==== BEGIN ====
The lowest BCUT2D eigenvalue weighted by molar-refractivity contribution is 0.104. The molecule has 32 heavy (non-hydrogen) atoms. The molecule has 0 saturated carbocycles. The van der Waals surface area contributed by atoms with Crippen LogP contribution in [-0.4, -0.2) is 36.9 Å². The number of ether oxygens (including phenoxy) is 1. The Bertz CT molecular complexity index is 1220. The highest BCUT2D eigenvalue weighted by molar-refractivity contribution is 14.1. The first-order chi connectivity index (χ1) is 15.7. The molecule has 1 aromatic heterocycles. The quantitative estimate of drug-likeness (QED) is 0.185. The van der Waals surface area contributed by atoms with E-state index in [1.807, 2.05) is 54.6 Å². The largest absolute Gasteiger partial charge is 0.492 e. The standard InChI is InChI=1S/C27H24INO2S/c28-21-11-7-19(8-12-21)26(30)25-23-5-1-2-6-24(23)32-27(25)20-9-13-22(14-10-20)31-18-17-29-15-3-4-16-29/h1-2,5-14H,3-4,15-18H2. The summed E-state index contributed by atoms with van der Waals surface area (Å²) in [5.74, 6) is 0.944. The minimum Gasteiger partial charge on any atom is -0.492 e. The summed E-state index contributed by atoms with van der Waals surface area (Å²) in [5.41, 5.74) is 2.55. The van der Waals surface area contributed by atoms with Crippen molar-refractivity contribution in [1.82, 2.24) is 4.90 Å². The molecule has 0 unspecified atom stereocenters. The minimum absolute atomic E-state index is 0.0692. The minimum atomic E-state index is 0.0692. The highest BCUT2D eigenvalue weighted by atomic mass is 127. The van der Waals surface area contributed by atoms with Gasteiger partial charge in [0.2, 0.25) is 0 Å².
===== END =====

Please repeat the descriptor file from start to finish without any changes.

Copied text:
The lowest BCUT2D eigenvalue weighted by molar-refractivity contribution is 0.104. The molecule has 32 heavy (non-hydrogen) atoms. The molecule has 0 saturated carbocycles. The van der Waals surface area contributed by atoms with Crippen LogP contribution in [-0.4, -0.2) is 36.9 Å². The number of ether oxygens (including phenoxy) is 1. The Bertz CT molecular complexity index is 1220. The highest BCUT2D eigenvalue weighted by molar-refractivity contribution is 14.1. The first-order chi connectivity index (χ1) is 15.7. The molecule has 1 aromatic heterocycles. The quantitative estimate of drug-likeness (QED) is 0.185. The van der Waals surface area contributed by atoms with E-state index in [1.807, 2.05) is 54.6 Å². The largest absolute Gasteiger partial charge is 0.492 e. The standard InChI is InChI=1S/C27H24INO2S/c28-21-11-7-19(8-12-21)26(30)25-23-5-1-2-6-24(23)32-27(25)20-9-13-22(14-10-20)31-18-17-29-15-3-4-16-29/h1-2,5-14H,3-4,15-18H2. The summed E-state index contributed by atoms with van der Waals surface area (Å²) in [5.74, 6) is 0.944. The minimum Gasteiger partial charge on any atom is -0.492 e. The summed E-state index contributed by atoms with van der Waals surface area (Å²) in [5.41, 5.74) is 2.55. The van der Waals surface area contributed by atoms with Crippen molar-refractivity contribution in [1.82, 2.24) is 4.90 Å². The molecule has 0 unspecified atom stereocenters. The minimum absolute atomic E-state index is 0.0692. The minimum atomic E-state index is 0.0692. The highest BCUT2D eigenvalue weighted by atomic mass is 127. The van der Waals surface area contributed by atoms with Gasteiger partial charge in [0.2, 0.25) is 0 Å².